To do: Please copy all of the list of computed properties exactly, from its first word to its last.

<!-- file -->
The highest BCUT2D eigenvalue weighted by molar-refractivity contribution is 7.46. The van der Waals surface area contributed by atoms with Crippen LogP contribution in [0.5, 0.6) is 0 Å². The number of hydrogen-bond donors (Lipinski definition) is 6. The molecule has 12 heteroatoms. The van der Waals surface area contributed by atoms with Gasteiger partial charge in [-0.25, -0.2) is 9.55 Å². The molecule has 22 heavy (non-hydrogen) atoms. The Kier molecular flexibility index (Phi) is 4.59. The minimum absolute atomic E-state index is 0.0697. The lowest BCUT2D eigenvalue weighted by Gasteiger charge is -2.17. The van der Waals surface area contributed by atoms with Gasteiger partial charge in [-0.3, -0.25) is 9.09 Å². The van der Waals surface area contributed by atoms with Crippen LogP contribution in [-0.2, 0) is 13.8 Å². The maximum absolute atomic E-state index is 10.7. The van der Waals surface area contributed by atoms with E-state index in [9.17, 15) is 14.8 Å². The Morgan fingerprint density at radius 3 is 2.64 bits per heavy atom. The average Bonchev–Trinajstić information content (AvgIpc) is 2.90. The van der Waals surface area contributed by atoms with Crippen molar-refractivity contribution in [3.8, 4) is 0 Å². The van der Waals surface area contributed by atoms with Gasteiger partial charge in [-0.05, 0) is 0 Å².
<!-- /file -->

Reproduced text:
The highest BCUT2D eigenvalue weighted by molar-refractivity contribution is 7.46. The van der Waals surface area contributed by atoms with Crippen LogP contribution in [0.5, 0.6) is 0 Å². The number of hydrogen-bond donors (Lipinski definition) is 6. The molecule has 12 heteroatoms. The van der Waals surface area contributed by atoms with Gasteiger partial charge in [-0.25, -0.2) is 9.55 Å². The molecule has 22 heavy (non-hydrogen) atoms. The Kier molecular flexibility index (Phi) is 4.59. The minimum absolute atomic E-state index is 0.0697. The lowest BCUT2D eigenvalue weighted by Gasteiger charge is -2.17. The van der Waals surface area contributed by atoms with Gasteiger partial charge in [-0.3, -0.25) is 9.09 Å². The van der Waals surface area contributed by atoms with Crippen LogP contribution in [-0.2, 0) is 13.8 Å². The maximum absolute atomic E-state index is 10.7. The van der Waals surface area contributed by atoms with E-state index in [9.17, 15) is 14.8 Å². The Morgan fingerprint density at radius 3 is 2.64 bits per heavy atom. The average Bonchev–Trinajstić information content (AvgIpc) is 2.90. The van der Waals surface area contributed by atoms with Crippen molar-refractivity contribution in [3.8, 4) is 0 Å². The van der Waals surface area contributed by atoms with Gasteiger partial charge in [-0.05, 0) is 0 Å².